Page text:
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Create, Import, Modify, and Export subtitles in DaVinci Resolve.

As DaVinci Resolve continues to evolve, it is integrating more editing features into its color grading software. It can now manage a full subtitling workflow by using FCPXML to import/export text lists and the versatile text tool for writing and spotting.

There are many advantages to subtitling directly in DaVinci Resolve, notably:

The ability to import and export “text” effect information using FCPXML 1.5

FCP7-like text box editing directly on the timeline make subtitle timing visual and effective

The ability to select multiple text boxes and modify design parameters such as font, color, bottom anchor, positioning, outline and drop-shadow for all of your subtitles simultaneously.

High quality text rendering, dynamic project resolution and delivery of mastering codecs.

Easy workflow: you can modify and perfect subtitle content and timing with your client and export a FCPXML 1.5 list (that you can convert back to SRT using SubSimple)

If you’re not importing subtitles, you can create your subtitles using DaVinci Resolve! It works very well, it’s visual, intuitive and you can easily modify subtitle appearances later in the process.

1) Create a video track reserved for subtitle.
2) Drag a TEXT generator effect and place your first subtitle on the timeline
3) Modify formatting in INSPECTOR -> TEXT according to the “Working with Subtitles” recommendations
4) To CREATE a new title, you can cut and paste your formatted subtitle at your new timeline position, or use the BLADE too to split titles
5) Enable and magnify AUDIO WAVEFORM to facilitate the spotting (timing) of your subtitles


To get subtitles into DaVinci Resolve, you need to convert them into FCPXML files.

FCPXML files will properly generate all the information you need to produce a subtitle track: Editable text, Timecode In/Out points for your subtitles and bold/italics formatting.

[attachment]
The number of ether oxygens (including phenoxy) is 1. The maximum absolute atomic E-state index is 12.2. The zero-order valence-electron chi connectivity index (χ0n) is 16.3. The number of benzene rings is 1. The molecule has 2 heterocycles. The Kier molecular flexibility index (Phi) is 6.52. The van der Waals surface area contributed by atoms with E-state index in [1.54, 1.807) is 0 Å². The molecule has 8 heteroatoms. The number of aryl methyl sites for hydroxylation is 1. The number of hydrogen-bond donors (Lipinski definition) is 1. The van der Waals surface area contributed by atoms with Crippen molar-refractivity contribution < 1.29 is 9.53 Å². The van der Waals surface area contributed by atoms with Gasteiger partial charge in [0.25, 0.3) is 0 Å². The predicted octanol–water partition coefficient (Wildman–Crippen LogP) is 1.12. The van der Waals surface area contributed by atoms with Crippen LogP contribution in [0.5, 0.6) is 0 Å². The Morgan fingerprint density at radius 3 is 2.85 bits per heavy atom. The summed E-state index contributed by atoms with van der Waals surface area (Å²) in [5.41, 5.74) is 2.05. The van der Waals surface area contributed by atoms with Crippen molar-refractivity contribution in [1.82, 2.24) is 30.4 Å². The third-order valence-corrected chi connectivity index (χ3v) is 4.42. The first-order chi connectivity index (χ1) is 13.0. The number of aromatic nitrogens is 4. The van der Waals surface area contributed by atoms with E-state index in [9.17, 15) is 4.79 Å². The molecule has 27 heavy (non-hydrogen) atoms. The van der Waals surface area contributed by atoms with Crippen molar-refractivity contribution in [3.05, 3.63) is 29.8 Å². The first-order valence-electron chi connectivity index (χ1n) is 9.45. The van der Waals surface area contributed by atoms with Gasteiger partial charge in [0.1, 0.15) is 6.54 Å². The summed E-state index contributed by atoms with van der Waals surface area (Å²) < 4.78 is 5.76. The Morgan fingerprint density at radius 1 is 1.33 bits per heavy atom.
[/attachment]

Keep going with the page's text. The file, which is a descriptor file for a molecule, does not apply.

Use SubSimple to convert SRT subtitle files to FCPXML which you can import in Resolve.

Almost every subtitle program and service offers SRT files as a deliverable. When you get your SRT file, bring it to SubSimple, choose your sequence frame-rate, and voila! You get an FCPXML to import into Resolve.

In Resolve, right click import FCPXML in the Edit tab, point to the file. In the import dialog box, I usually disable “set project settings” because it can override your current settings.


Your imported subtitle timeline will start at the timecode of your first subtitle. Your subs will also appear in the centre of the screen. It’s time to integrate them properly into your timeline.

Select all your subtitles and copy them on your film timeline.
Be sure to enable target track to paste them on the correct track!

Once your subtitles are placed correctly, you can start formatting them according to industry standards. Select all the titles on your track and the modifications will affect every title.

It can help to download an HDTV subtitle size and positioning template.

1) Bottom Anchor: You want to bottom anchor your text so that your one-line subtitles will appear on the lower line. Keep subtitles to 2 lines maximum.

2) Position: Place subtitles just above the HDTV 90% title safe to avoid interfering with the image.

3) Color: Choose a white level or opacity around 90% to soften the titles and to ensure broadcast safe.

4) Size: Standard for HDTV is 34 pixel height for a capital “V”

5) Style: To ensure legibility on white backgrounds, consider adding a light drop-shadow or dark-grey outline (1-3px). Resolve renders text very sharply… so consider adding a 1px light grey outline to smooth out the text edges to generate your own anti-aliasing.

6) Formatting: Italics are important in subtitling. They’re used for emphasis, voice-overs, telephone voices, titles and even music lyrics. If you’ve received a professionally generated subtitle file, it is likely to contain some italics. However, if you decide to change the font in Resolve, you will lose this formatting. This is why you can specify the font you want to use directly in SubSimple before you import your subtitles.

7) Timing: For subtitles, it is standard to have 2 to 3 blank frames minimum between titles. When you receive closed-caption files or even some client files the subtitles are stuck together with no spaces. If this is the case, you can specify the number of blank frame you want SubSimple to remove at the end of each title.

1) Duplicate your subtitled timeline
2) Rename it “subtitle export” or whatever you choose.
3) Delete all media except for your subtitle track
4) Right click on timeline and export as FCPXML
5) Convert your FCPXML back to SRT using SubSimple


Previous SubSimple Program: SRT FCPXML
Next Avid Media Composer – Coming soon